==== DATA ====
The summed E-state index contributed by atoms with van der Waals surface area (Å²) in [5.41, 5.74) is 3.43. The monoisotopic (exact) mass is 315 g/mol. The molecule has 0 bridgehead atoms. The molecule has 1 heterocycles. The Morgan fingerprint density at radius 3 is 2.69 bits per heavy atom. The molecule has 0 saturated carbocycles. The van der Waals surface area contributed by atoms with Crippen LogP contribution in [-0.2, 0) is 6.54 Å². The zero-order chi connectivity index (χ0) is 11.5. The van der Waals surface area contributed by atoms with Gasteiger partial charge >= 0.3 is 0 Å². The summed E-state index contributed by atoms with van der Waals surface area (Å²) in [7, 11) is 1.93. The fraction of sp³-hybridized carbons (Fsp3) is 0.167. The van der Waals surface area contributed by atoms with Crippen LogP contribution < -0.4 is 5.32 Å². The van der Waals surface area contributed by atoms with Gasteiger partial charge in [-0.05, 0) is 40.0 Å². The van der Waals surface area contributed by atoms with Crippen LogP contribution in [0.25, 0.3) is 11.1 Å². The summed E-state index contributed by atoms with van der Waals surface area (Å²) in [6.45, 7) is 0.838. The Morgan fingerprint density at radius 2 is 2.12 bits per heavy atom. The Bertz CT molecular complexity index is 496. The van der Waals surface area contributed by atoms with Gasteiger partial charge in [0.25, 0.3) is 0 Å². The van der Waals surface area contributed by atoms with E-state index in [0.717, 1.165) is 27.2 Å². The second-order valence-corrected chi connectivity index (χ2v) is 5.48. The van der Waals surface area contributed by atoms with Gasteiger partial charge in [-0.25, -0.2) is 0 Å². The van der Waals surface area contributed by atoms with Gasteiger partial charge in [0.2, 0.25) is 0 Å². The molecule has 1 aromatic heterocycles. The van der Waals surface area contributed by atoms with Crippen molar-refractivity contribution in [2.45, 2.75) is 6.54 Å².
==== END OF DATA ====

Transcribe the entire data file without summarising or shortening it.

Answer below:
The summed E-state index contributed by atoms with van der Waals surface area (Å²) in [5.41, 5.74) is 3.43. The monoisotopic (exact) mass is 315 g/mol. The molecule has 0 bridgehead atoms. The molecule has 1 heterocycles. The Morgan fingerprint density at radius 3 is 2.69 bits per heavy atom. The molecule has 0 saturated carbocycles. The van der Waals surface area contributed by atoms with Crippen LogP contribution in [-0.2, 0) is 6.54 Å². The zero-order chi connectivity index (χ0) is 11.5. The van der Waals surface area contributed by atoms with Gasteiger partial charge >= 0.3 is 0 Å². The summed E-state index contributed by atoms with van der Waals surface area (Å²) in [7, 11) is 1.93. The fraction of sp³-hybridized carbons (Fsp3) is 0.167. The van der Waals surface area contributed by atoms with Crippen LogP contribution < -0.4 is 5.32 Å². The van der Waals surface area contributed by atoms with Gasteiger partial charge in [-0.05, 0) is 40.0 Å². The van der Waals surface area contributed by atoms with Crippen LogP contribution in [0.25, 0.3) is 11.1 Å². The summed E-state index contributed by atoms with van der Waals surface area (Å²) in [6.45, 7) is 0.838. The Morgan fingerprint density at radius 2 is 2.12 bits per heavy atom. The Bertz CT molecular complexity index is 496. The van der Waals surface area contributed by atoms with Gasteiger partial charge in [0.25, 0.3) is 0 Å². The van der Waals surface area contributed by atoms with E-state index in [0.717, 1.165) is 27.2 Å². The second-order valence-corrected chi connectivity index (χ2v) is 5.48. The van der Waals surface area contributed by atoms with Gasteiger partial charge in [-0.25, -0.2) is 0 Å². The van der Waals surface area contributed by atoms with Gasteiger partial charge in [0.2, 0.25) is 0 Å². The molecule has 1 aromatic heterocycles. The van der Waals surface area contributed by atoms with Crippen molar-refractivity contribution in [2.45, 2.75) is 6.54 Å².